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Published:November 1st, 2006 05:00 EST
NOAA Releases Expanded World Ocean Database

NOAA Releases Expanded World Ocean Database

By SOP newswire

NOAA today announced that it has released the significantly expanded World Ocean Database 2005, the world's largest collection of scientific information about the oceans of the globe, dating as far back as 1800.

The new 2005 database, which has an additional 900,000 temperature profiles not available in the previous database issued in 2001, captures 29 different categories of scientific information from the oceans, including temperature, salinity, oxygen level and nutrient content.

The 2005 database also includes information about tritium, freons, noble gases and isotopes found in the oceans. The database, compiled by the Ocean Climate Laboratory, part of the NOAA National Oceanographic Data Center, is available online. NODC is part of the NOAA Satellite and Information Service.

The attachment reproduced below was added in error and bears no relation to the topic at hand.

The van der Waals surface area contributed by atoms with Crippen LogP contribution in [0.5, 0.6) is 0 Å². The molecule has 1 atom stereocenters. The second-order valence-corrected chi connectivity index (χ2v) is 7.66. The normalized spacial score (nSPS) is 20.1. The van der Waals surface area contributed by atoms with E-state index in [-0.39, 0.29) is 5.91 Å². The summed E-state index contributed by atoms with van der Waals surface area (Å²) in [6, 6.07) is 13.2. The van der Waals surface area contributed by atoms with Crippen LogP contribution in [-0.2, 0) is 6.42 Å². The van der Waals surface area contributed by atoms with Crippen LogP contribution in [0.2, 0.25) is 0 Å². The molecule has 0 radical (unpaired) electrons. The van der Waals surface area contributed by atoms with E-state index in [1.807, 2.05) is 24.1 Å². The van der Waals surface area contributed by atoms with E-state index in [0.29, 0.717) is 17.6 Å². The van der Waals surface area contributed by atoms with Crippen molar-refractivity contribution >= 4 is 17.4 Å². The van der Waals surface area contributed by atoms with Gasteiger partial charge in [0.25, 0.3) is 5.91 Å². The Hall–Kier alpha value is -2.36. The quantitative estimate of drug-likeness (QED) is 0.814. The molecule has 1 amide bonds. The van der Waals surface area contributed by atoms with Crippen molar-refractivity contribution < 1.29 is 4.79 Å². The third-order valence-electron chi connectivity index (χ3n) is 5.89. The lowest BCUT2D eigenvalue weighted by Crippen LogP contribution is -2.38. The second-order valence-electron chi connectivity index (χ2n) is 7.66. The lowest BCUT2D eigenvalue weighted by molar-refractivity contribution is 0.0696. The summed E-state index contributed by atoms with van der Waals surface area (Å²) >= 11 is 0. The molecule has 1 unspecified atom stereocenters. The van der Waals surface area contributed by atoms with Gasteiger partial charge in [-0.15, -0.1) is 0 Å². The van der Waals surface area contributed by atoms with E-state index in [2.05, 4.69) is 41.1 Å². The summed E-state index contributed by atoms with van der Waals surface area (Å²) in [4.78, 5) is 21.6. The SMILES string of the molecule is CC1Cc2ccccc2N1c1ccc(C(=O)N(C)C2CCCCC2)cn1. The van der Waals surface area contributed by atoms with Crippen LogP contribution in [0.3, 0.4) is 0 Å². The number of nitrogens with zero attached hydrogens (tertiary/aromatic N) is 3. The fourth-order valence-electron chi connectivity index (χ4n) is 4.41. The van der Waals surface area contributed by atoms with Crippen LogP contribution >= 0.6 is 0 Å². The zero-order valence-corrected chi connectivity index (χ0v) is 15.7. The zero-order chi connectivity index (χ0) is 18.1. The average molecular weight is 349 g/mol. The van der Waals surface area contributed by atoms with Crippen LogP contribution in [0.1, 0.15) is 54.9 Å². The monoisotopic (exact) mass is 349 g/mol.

"Having such detailed and extensive data about the world's oceans is a major key to understanding how the oceans are changing, and how this change impacts the overall atmosphere above," said Zdenka Willis, director of NODC. "The database also is a crucial part of the Integrated Ocean Observing System and the Global Earth Observation System of Systems, or GEOSS, as a reliable source of oceanic information."

In 2007 NOAA, an agency of the U.S. Commerce Department, celebrates 200 years of science and service to the nation. Starting with the establishment of the U.S. Coast and Geodetic Survey in 1807 by Thomas Jefferson much of America's scientific heritage is rooted in NOAA. The agency is dedicated to enhancing economic security and national safety through the prediction and research of weather and climate-related events and information service delivery for transportation, and by providing environmental stewardship of the nation's coastal and marine resources. Through the emerging Global Earth Observation System of Systems (GEOSS), NOAA is working with its federal partners, more than 60 countries and the European Commission to develop a global monitoring network that is as integrated as the planet it observes, predicts and protects.

Source:  NOAA